The 2008 Summer Olympic Games in Beijing begin August 8 — and it’s not just the athletes who are stoked.
Tom Glanz, Redmond High School (RHS) class of 2004, Dan Reisinger, RHS ‘06, and Jennifer Arther, RHS ‘06, will be among the 1,800 musicians in The Beijing 2008 Olympic Orchestra.
The orchestra will make history this weekend as being the first and only foreign group ever given permission to perform in Tiananmen Square.
“The invitation is much like that given to The Three Tenors five years ago when they were the only foreign group given permission to perform in the Forbidden City,” wrote Kirk Troen, chief operating officer for World Projects, which is coordinating travel arrangements and schedules for the Beijing Olympic Orchestra.
The orchestra is comprised of three core units — the RED orchestra (representing the United States), GREEN orchestra (Pacific/Islands) and GOLD orchestra (China).
Glanz, Reisinger and Arther were invited to participate because they’re members of the University of Washington Husky Marching Band (HMB), whose director, Dr. J. Brad McDavid, is also the artistic director for the RED unit of the Olympic Orchestra. The students are paying their own way for the trip, which costs a pretty penny, but also includes sightseeing and a chance to be part of the Olympic pageantry.
For these former RHS Mustangs, the opportunity is like putting a cherry on the top of an ice cream sundae that they’ve been building since middle school, when they first picked up their band instruments.
Lots of people join band in elementary school. Some stick it out through high school, but the time commitment scares others away. At the college level, it’s a massive commitment, especially in a PAC-10 band like the HMB. And now they’ve given up another chunk of their summer to get ready for Beijing.
Glanz, Reisinger and Arther said the friendships they’ve forged through their high school and college band years have made the hard work and sacrifice worthwhile.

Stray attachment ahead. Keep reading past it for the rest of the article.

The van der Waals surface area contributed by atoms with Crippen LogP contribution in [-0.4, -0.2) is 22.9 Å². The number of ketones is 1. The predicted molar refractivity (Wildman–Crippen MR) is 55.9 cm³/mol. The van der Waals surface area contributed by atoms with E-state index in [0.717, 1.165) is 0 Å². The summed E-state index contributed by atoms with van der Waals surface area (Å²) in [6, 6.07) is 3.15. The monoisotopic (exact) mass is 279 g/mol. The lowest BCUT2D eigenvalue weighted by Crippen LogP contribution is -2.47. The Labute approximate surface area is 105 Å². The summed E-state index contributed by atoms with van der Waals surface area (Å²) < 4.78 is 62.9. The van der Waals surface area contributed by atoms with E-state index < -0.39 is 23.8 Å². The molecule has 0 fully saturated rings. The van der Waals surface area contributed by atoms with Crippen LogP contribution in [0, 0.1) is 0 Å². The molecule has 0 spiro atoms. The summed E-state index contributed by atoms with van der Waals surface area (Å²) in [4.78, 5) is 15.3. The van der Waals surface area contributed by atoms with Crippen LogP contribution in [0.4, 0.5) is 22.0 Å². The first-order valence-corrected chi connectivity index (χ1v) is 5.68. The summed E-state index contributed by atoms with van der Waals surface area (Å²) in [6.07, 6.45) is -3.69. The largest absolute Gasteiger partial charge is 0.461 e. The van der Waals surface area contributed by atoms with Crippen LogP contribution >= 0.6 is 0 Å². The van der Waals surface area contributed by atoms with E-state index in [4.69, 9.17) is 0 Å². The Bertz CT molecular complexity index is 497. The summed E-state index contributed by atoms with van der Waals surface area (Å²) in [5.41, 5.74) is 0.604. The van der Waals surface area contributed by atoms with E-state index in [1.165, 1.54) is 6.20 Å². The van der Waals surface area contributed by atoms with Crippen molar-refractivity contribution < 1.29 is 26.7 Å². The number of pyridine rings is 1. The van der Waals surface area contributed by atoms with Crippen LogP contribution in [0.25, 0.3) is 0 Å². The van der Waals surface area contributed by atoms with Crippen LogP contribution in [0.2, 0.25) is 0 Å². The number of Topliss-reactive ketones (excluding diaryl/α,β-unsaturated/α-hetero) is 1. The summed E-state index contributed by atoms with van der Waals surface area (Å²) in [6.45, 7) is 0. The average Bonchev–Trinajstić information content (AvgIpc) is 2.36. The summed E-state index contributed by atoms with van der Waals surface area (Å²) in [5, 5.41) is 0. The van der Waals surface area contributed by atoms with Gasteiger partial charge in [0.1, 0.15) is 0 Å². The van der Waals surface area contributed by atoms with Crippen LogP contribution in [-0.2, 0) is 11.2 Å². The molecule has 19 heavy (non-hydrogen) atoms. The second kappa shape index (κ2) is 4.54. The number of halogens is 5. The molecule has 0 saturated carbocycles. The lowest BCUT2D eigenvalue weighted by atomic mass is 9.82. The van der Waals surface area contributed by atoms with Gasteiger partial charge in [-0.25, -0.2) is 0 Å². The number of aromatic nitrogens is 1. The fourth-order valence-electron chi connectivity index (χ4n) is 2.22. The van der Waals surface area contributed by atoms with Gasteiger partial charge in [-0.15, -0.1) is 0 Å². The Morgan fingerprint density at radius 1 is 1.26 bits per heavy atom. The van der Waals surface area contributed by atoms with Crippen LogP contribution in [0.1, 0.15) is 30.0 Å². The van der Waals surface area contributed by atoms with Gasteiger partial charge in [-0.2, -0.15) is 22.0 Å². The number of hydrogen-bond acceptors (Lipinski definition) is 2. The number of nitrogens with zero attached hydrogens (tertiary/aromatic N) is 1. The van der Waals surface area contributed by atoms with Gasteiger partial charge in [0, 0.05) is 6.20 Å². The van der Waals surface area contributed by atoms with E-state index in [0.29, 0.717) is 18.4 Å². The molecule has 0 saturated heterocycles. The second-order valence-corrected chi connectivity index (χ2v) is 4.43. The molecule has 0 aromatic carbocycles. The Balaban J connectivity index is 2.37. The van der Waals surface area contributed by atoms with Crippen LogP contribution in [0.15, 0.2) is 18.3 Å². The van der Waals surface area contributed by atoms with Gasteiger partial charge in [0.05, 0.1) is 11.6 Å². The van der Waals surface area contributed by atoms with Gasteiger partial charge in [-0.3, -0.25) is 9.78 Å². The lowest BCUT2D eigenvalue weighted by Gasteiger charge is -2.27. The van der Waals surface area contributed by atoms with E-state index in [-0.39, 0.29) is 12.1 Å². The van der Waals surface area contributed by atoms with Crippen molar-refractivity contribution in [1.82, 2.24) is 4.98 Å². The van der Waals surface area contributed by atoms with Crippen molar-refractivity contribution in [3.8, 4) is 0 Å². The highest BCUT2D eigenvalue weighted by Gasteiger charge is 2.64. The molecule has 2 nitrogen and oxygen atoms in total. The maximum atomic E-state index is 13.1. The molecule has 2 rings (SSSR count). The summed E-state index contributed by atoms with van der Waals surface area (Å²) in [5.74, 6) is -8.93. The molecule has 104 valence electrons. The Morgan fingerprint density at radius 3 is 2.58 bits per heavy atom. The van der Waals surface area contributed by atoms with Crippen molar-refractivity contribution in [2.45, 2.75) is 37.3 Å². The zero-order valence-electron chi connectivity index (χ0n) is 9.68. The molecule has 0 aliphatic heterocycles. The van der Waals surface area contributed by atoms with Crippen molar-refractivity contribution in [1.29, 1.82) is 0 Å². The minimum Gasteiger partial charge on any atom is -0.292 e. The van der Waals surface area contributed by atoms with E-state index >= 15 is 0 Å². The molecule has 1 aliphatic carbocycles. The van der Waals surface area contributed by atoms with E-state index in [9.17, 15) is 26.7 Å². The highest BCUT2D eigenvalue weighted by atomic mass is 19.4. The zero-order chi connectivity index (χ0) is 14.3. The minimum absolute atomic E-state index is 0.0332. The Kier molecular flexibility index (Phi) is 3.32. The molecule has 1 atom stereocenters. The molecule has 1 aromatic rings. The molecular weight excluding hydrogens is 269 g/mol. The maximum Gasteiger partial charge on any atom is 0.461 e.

“Band is like a family,” said Arther.
Reisinger agreed, “The feeling of making beautiful or powerful music yourself is much more gratifying than just listening to it. … (yet) if you’re going to make great music, it almost isn’t worth it if you have nobody to share it with.”
Glanz, who plays clarinet and saxophone, recalled how his RHS class restarted the tradition of the Spirit Trumpet — a green and gold painted instrument handed down to the most spirited band member each year — and also started Spirit Trombone and “Dew Keg” traditions. Travels with the RHS jazz band and teacher Andy Robertson cemented feelings of closeness with others who love music, he said.
Reisinger plays French horn and for marching purposes, mellophone, “kind of half way between a trumpet and French horn.”
His favorite RHS memories were a trip to Disneyland with his “best friends” — the band, of course — and winning the Jazz Band Member of the Year award and a $700 scholarship at the final concert of his senior year.
Arther, a clarinet player, said her best RHS experiences were with pep bands, “the times when I was a director and the band would remember the pickups to the song I was conducting, going to Red Robin after games, getting out of school to watch basketball in the Tacoma Dome and wearing as much green and gold as possible. I also fondly remember Mr. Robertson’s endless jokes and food references.”
Now accustomed to performing before huge crowds, the students admitted they were slightly freaked out the first time they high-stepped onto the football field at a packed Husky Stadium.
“Seeing all those people … was so awe-inspring that I got distracted and almost messed up my first move in pre-game,” said Reisinger. “And then when we were done and they clapped for us, it was really cool, too.”
They’ve also come to realize that they’re not just there to entertain the fans but to give moral support to the athletes, too.
Glanz mentioned a week-long HMB pep band trip for the Women’s NCAA first round. “On the charter plane ride back from Nashville, we were on the plane with the team and expected them to be somewhat demoralized after a difficult defeat. However, they immediately integrated with us, thanked us for being there and so spirited, and we actually all had a dance party on the plane coming home. Moments like those definitely fuel my passion for what we do in band and what it’s all about.”
For more information about the Beijing 2008 Olympic Orchestra, visit the Web site at www.beijing2008olympicorchestra.com.
Mary Stevens Decker can be reached at firstname.lastname@example.org or at (425) 867-0353, ext. 5052.